So that’s Revenant, turning up while Forge is being interviewed, and murdering him. It’s a clever bit of trickery from Respawn, and is the sort of stunt that helps keep focus on a service game as interest inevitably wanes over time. In an extra neat touch, if players visit the location of the interview in-game, they can even find Forge’s death box.

Presumably, that means Forge is out of Apex Legends, and Revenant is now in? We’ll find out for sure when series four kicks off next week.


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Final year one DLC for The Division 2 is going to Coney Island

“So goodbye, farewell, so long forever; goodbye my Coney Island babe.”

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The Division 2 Coney Island
Ubisoft / Thumbsticks

“So goodbye, farewell, so long forever; goodbye my Coney Island babe.”

The Division 2, Ubisoft’s absolutely-not-political loot shooter that’s set in the ruins of modern America, released almost a year ago. In that time, Ubisoft studio Massive has put out three pieces of post-release content:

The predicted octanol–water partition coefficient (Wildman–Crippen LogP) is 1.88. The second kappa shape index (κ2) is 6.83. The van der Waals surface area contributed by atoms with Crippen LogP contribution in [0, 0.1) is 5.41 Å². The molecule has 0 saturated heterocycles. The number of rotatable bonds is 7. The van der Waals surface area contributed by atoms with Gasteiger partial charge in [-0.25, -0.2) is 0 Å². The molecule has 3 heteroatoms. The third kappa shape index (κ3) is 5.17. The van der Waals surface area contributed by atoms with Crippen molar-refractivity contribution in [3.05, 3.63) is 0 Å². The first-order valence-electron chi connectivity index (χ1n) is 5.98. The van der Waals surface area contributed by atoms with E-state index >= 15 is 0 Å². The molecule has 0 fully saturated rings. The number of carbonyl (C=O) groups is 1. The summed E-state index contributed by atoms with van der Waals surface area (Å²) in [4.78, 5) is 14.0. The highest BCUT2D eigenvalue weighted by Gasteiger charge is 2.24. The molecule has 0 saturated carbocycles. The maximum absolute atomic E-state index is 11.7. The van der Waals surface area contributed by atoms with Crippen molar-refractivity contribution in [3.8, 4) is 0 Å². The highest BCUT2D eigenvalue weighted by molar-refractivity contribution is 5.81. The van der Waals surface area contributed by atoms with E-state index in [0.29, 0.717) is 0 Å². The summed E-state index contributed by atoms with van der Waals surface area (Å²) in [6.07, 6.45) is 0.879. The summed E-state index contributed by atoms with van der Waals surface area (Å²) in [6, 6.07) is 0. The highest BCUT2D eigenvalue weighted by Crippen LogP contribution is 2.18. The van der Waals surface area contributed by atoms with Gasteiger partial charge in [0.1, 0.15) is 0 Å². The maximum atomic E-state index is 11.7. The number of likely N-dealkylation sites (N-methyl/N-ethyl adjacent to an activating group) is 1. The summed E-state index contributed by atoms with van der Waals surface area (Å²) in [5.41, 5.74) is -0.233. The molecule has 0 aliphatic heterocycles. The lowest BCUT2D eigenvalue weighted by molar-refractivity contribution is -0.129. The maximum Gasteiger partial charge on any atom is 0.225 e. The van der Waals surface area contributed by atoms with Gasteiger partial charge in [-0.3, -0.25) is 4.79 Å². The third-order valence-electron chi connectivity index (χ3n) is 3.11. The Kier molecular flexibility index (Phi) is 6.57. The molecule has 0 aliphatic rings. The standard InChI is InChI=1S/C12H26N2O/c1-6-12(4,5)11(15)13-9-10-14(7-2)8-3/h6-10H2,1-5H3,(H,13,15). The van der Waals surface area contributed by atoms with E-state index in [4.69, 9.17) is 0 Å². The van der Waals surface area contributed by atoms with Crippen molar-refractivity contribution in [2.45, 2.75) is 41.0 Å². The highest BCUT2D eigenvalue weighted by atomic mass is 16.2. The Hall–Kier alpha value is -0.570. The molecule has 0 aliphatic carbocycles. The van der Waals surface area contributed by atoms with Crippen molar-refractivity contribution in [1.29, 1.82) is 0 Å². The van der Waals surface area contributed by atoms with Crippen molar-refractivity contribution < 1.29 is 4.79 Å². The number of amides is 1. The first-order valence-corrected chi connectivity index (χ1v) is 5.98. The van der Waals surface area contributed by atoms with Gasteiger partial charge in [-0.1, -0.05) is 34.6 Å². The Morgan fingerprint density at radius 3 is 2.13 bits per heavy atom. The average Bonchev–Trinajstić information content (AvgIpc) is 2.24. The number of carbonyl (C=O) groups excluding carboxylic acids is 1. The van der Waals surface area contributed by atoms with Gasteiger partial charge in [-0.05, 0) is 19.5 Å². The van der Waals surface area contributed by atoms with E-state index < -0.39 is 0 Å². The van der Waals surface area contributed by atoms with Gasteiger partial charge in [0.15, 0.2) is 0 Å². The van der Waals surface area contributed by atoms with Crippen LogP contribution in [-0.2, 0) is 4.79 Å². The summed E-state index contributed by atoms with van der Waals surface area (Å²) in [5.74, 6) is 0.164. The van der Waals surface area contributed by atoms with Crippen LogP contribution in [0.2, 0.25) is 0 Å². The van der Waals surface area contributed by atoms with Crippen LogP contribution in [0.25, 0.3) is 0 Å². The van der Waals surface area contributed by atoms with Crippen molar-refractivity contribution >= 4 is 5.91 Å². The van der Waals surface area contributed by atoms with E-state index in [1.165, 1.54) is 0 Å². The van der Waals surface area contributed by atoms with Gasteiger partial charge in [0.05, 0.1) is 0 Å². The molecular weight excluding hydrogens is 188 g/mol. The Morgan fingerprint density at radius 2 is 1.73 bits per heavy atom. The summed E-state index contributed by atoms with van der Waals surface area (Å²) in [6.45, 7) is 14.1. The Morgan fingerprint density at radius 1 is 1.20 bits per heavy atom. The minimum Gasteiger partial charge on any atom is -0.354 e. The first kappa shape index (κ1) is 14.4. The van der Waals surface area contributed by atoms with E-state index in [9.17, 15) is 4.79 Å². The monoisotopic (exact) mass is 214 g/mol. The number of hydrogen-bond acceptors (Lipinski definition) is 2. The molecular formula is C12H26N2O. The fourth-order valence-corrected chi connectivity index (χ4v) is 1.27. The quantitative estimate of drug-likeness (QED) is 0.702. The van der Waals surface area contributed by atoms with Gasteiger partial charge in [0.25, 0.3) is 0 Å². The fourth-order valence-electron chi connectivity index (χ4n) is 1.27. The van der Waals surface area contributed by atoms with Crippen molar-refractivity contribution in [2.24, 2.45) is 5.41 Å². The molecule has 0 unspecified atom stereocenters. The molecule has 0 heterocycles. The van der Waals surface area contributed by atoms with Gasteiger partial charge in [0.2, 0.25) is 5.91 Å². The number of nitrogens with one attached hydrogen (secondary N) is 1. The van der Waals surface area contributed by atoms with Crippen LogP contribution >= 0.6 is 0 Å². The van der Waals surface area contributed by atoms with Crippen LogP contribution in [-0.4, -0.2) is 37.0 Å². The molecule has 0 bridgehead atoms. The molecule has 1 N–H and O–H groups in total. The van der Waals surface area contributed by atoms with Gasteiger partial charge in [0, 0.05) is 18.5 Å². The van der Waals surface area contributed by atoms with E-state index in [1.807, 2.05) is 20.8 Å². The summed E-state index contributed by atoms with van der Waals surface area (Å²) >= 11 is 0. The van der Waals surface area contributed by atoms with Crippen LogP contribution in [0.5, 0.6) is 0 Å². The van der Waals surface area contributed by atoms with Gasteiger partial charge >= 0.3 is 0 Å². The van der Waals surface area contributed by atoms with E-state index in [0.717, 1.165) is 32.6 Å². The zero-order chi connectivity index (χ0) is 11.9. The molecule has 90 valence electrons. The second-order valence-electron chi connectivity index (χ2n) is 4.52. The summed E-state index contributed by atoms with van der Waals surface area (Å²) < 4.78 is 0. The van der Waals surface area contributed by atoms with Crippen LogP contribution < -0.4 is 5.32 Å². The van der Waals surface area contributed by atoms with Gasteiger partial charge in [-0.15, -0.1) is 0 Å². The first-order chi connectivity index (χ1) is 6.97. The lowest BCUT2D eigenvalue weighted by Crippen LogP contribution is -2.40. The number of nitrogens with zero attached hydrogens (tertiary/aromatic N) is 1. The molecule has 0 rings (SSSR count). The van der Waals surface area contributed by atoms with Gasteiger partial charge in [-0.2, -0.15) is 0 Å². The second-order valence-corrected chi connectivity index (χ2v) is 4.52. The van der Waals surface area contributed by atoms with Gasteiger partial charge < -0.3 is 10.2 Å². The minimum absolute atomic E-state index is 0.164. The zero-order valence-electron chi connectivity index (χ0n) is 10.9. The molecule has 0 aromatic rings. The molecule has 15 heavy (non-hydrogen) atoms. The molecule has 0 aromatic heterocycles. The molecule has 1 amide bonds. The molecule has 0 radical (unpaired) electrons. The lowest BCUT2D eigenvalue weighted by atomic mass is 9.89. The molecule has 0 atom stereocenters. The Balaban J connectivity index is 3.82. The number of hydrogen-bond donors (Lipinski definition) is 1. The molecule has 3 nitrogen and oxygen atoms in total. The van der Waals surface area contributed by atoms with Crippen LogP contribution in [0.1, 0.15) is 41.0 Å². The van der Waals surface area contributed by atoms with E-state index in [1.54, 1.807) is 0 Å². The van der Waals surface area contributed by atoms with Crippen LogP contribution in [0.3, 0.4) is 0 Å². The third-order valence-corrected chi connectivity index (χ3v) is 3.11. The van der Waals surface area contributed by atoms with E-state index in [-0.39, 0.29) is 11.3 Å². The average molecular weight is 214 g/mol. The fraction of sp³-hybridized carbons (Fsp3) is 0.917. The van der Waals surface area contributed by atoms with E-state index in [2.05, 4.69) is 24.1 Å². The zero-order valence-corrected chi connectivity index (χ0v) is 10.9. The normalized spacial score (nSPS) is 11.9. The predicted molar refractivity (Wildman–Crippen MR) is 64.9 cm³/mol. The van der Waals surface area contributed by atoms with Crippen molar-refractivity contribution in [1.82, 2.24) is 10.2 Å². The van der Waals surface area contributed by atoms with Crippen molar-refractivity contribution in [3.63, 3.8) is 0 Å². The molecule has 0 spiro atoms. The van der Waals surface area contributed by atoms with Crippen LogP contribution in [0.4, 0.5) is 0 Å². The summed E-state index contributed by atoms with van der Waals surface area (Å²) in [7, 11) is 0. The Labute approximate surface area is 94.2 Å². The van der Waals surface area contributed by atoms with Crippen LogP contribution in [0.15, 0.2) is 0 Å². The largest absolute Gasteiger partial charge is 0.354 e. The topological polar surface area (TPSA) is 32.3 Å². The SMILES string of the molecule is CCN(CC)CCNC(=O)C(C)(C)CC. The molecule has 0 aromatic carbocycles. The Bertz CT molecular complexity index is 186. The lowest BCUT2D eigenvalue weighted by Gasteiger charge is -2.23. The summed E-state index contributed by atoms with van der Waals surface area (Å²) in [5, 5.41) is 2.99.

• Prologue – Invasion: Battle For D.C
  • DLC 1 – D.C. Outskirts: Expeditions
  • DLC 2 – Pentagon: The Last Castle

And now the fourth and final piece of year one DLC for The Division 2 has been revealed. It looks like we’re going on a trip to Coney Island.

In the trailer, operators from the titular Division are tasked with travelling to Coney Island to rescue a scientist who might just have a cure for the global pandemic that wiped out huge swathes of the population.

For some reason, some criminals are keeping the scientist in a box? In the middle of a theme park? Look, the exposition isn’t perfect. It rarely is in The Division. But it’s time to don your glowing orange wristwatch, exercise your second amendment rights, and shoot some US citizens who’ve fallen on hard times and turned to a life of crime in understandably difficult circumstances.

The Division 2’s Coney Island excursion – called Coney Island: The Hunt – will release in February 2020. We’ve not been given an exact date, yet, but Year One pass holders will get to play it seven days earlier than everyone else.

Expect to see more post-release content for The Division 2 in its second year, as Ubisoft looks to maximise the lifespan of (and therefore, its return on investment in) the game. The developer and publisher will be changing its strategy in 2020 after “a sharp downward revision in the revenues expected from Ghost Recon Breakpoint and, to a lesser extent, The Division 2.”